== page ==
This page was created by Kevin Maurice Gordon. 

Imperiia: a spatial history of the Russian Empire

The Butcher who Saved Russia: Minin's Appeal

During the Time of Troubles, a local butcher became a national hero by leading a militia to liberate Moscow from the pretenders and the Poles. The beginning of Kuzma Minin’s legendary national status is depicted in this 1896 oil painting titled “Minin's Appeal', by artist Konstantin Makovsky. The energy of the painting captures the national spirit inspired by Minin, and provides an illuminating insight into life in Kazan during the 1600s.
The context of the scene begins with a letter from the Patriarch Germogen, who sent a letter secretly from his imprisonment in Moscow to Nizhnii Novgorod.  He warned the inhabitants that the Polish King Sigismund’s had the ambition of conquering all of Russia. Russian Orthodoxy was under threat, and the Patriarch was calling to arms all of Russia against the Catholic Polish invaders (Dunning 278). Germogen’s specific choice of Nizhnii Novgorod as the recipient of the letter was entirely intentional. The merchants in the city were increasingly worried about declining trade traffic due to the conflict with the Poles, and Germogen figured that the merchants would thus make strong supporters in a move for national liberation from the poles. He also weighed the fact that Nizhnii Novgorod had a garrison of five hundred soldiers, and vast wealth from their commerce, into his calculation to send the letter there.
The entreaty was successful on all accounts: not only was there a strong popular response, but the wealth behind the response funded much of Russia’s second national militia (Dunning 279). The Butcher of Nizhnii Novgorod, Kuzma Minin, stood up and gave a passionate and patriotic appeal to the townsfolk to liberate Moscow. This is the specific scene depicted by Makovsky, which beautifully, if fancifully, captures all these aspects of the story. The wealth of the city, displayed by the large bags held by those at Minin’s feet, and the gold, silver, and fine cloths piled on the left foreground of the painting, and to the right of Minin. The religious fervor is apparent, with the traditional church of St. John the Baptist featured prominently in the background, which Minin is pointing to on his right. The church is packed with people, and in front are banners and a religious icon of Mary, as well as incense. And to the right of Minin is perhaps a streltsy, a Russian infantry unit with the characteristic bardiche poleaxe. Behind Minin is the kremlin, one of the strongest in Russia even I the 1600s, a sign of the military strength the city could provide.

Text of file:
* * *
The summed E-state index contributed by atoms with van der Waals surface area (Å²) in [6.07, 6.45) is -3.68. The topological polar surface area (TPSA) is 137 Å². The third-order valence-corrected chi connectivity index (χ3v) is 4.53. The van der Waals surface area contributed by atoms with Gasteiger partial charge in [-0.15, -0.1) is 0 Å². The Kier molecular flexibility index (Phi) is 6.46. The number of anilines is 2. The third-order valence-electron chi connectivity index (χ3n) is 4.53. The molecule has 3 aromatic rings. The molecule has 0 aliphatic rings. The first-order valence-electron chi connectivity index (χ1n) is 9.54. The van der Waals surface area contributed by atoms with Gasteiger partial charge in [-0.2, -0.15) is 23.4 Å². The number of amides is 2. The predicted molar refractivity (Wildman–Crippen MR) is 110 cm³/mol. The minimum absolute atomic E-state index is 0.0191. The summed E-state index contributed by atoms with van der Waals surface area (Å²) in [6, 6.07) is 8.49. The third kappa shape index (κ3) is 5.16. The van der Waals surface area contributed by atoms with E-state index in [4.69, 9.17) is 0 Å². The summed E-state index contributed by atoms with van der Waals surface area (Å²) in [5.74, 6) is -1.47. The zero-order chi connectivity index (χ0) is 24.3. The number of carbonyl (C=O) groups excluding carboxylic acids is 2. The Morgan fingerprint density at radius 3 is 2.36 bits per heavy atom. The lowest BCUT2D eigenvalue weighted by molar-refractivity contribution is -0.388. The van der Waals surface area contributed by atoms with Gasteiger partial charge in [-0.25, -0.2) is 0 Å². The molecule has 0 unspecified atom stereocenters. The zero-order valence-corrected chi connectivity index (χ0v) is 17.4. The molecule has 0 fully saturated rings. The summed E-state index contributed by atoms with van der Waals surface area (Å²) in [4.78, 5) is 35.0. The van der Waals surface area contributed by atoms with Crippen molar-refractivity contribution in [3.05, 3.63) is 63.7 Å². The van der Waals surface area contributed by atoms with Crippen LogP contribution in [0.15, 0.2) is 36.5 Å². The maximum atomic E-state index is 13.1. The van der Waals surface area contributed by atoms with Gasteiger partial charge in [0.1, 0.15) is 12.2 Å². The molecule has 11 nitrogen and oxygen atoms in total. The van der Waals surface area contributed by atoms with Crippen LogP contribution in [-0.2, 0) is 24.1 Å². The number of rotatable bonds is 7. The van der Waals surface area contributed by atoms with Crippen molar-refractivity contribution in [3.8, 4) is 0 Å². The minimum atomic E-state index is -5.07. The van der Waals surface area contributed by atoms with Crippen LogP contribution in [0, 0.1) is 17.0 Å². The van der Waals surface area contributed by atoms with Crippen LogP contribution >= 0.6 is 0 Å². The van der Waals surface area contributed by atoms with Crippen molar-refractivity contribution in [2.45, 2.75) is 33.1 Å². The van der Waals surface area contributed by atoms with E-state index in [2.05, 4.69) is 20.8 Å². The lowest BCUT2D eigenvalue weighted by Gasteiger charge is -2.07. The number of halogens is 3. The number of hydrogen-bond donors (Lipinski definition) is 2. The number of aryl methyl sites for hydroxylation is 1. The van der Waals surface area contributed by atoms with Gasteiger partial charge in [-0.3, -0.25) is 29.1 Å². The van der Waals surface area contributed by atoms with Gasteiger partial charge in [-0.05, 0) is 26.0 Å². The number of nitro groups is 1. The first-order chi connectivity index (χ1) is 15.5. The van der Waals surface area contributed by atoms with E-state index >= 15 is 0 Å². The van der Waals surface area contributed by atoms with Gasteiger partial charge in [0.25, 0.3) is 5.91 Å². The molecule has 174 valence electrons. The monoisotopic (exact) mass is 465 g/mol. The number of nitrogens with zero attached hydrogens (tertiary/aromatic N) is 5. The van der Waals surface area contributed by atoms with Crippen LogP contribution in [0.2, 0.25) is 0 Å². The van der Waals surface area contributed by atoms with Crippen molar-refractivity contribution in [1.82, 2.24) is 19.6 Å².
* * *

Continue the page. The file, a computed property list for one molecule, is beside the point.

The entire picture works together beautifully. Military on the right hand of Minin, the church and wealth on his left, and all around are hordes of people, many visibly excited to give their wealth or join the movement. Makovsky picture certainly captures the national perception of the famous appeal. The patriotic fervor is borne out by another piece of historical evidence: the villagers all strongly agreed to grant almost despotic power to Minin in the form of extraordinary tax collection to fund the national liberation campaign (Dunning 292). By 1612, Moscow had been liberated, and Nizhnii Novgorod had proved its patriotism.
Today, a monument of Minin and Pozharskii (the general appointed by Minin) stands in Red Square, commemorating their national contribution of saving Russia from the Poles (evidently Soviet leaders were willing to overlook their direct contribution in putting the Romanov dynasty on the throne fact).

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